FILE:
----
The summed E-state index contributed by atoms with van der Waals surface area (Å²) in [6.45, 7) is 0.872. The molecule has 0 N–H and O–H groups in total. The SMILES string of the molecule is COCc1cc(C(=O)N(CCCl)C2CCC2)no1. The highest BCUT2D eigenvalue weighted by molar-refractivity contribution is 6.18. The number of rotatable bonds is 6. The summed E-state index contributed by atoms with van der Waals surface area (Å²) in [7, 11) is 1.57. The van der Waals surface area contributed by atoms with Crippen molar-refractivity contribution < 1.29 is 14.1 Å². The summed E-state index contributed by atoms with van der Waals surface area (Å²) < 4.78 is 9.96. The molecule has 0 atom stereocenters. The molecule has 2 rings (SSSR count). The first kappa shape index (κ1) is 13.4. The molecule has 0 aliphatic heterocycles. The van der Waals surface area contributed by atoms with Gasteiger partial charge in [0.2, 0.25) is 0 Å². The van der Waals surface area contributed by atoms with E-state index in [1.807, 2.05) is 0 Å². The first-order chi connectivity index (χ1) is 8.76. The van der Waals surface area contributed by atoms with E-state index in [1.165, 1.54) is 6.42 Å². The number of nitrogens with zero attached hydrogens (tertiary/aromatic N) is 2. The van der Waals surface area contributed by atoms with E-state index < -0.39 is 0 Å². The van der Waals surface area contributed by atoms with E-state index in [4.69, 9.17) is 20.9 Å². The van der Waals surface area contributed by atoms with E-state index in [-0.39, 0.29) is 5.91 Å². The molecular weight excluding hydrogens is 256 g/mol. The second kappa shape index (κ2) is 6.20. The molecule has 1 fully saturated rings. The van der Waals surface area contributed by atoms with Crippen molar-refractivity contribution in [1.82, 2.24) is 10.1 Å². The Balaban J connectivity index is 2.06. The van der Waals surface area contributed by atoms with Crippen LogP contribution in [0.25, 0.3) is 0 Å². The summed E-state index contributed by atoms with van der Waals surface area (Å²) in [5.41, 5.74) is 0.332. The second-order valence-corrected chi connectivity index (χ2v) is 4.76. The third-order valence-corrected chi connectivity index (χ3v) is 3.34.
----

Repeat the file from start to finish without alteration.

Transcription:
The summed E-state index contributed by atoms with van der Waals surface area (Å²) in [6.45, 7) is 0.872. The molecule has 0 N–H and O–H groups in total. The SMILES string of the molecule is COCc1cc(C(=O)N(CCCl)C2CCC2)no1. The highest BCUT2D eigenvalue weighted by molar-refractivity contribution is 6.18. The number of rotatable bonds is 6. The summed E-state index contributed by atoms with van der Waals surface area (Å²) in [7, 11) is 1.57. The van der Waals surface area contributed by atoms with Crippen molar-refractivity contribution < 1.29 is 14.1 Å². The summed E-state index contributed by atoms with van der Waals surface area (Å²) < 4.78 is 9.96. The molecule has 0 atom stereocenters. The molecule has 2 rings (SSSR count). The first kappa shape index (κ1) is 13.4. The molecule has 0 aliphatic heterocycles. The van der Waals surface area contributed by atoms with Gasteiger partial charge in [0.2, 0.25) is 0 Å². The van der Waals surface area contributed by atoms with E-state index in [1.807, 2.05) is 0 Å². The first-order chi connectivity index (χ1) is 8.76. The van der Waals surface area contributed by atoms with E-state index in [1.165, 1.54) is 6.42 Å². The number of nitrogens with zero attached hydrogens (tertiary/aromatic N) is 2. The van der Waals surface area contributed by atoms with E-state index < -0.39 is 0 Å². The van der Waals surface area contributed by atoms with E-state index in [4.69, 9.17) is 20.9 Å². The van der Waals surface area contributed by atoms with E-state index in [-0.39, 0.29) is 5.91 Å². The molecular weight excluding hydrogens is 256 g/mol. The second kappa shape index (κ2) is 6.20. The molecule has 1 fully saturated rings. The van der Waals surface area contributed by atoms with Crippen molar-refractivity contribution in [1.82, 2.24) is 10.1 Å². The Balaban J connectivity index is 2.06. The van der Waals surface area contributed by atoms with Crippen LogP contribution in [0.25, 0.3) is 0 Å². The summed E-state index contributed by atoms with van der Waals surface area (Å²) in [5.41, 5.74) is 0.332. The second-order valence-corrected chi connectivity index (χ2v) is 4.76. The third-order valence-corrected chi connectivity index (χ3v) is 3.34.